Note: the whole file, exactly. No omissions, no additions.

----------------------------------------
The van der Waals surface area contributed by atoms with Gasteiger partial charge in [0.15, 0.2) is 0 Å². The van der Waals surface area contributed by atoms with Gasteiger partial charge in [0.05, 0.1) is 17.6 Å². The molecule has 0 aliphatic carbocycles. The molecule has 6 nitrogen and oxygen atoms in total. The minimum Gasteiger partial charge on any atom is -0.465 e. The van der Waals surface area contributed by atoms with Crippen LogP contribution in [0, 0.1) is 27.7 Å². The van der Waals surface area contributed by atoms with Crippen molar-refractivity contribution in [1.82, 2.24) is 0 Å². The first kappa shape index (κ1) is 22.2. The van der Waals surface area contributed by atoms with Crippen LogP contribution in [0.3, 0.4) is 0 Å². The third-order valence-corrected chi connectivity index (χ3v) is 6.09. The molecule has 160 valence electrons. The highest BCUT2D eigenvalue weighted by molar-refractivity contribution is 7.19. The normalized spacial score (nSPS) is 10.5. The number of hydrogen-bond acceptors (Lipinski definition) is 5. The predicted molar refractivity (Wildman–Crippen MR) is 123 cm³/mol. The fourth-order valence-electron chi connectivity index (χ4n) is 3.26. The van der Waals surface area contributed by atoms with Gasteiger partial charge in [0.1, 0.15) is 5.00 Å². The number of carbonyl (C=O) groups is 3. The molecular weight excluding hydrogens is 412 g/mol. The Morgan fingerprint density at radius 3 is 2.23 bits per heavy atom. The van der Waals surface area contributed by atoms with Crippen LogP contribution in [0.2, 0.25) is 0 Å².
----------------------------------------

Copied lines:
The van der Waals surface area contributed by atoms with Gasteiger partial charge in [0.15, 0.2) is 0 Å². The van der Waals surface area contributed by atoms with Gasteiger partial charge in [0.05, 0.1) is 17.6 Å². The molecule has 0 aliphatic carbocycles. The molecule has 6 nitrogen and oxygen atoms in total. The minimum Gasteiger partial charge on any atom is -0.465 e. The van der Waals surface area contributed by atoms with Crippen LogP contribution in [0, 0.1) is 27.7 Å². The van der Waals surface area contributed by atoms with Crippen molar-refractivity contribution in [1.82, 2.24) is 0 Å². The first kappa shape index (κ1) is 22.2. The van der Waals surface area contributed by atoms with Crippen LogP contribution in [0.3, 0.4) is 0 Å². The third-order valence-corrected chi connectivity index (χ3v) is 6.09. The molecule has 160 valence electrons. The highest BCUT2D eigenvalue weighted by molar-refractivity contribution is 7.19. The normalized spacial score (nSPS) is 10.5. The number of hydrogen-bond acceptors (Lipinski definition) is 5. The predicted molar refractivity (Wildman–Crippen MR) is 123 cm³/mol. The fourth-order valence-electron chi connectivity index (χ4n) is 3.26. The van der Waals surface area contributed by atoms with Gasteiger partial charge in [0.1, 0.15) is 5.00 Å². The number of carbonyl (C=O) groups is 3. The molecular weight excluding hydrogens is 412 g/mol. The Morgan fingerprint density at radius 3 is 2.23 bits per heavy atom. The van der Waals surface area contributed by atoms with Crippen LogP contribution in [0.2, 0.25) is 0 Å².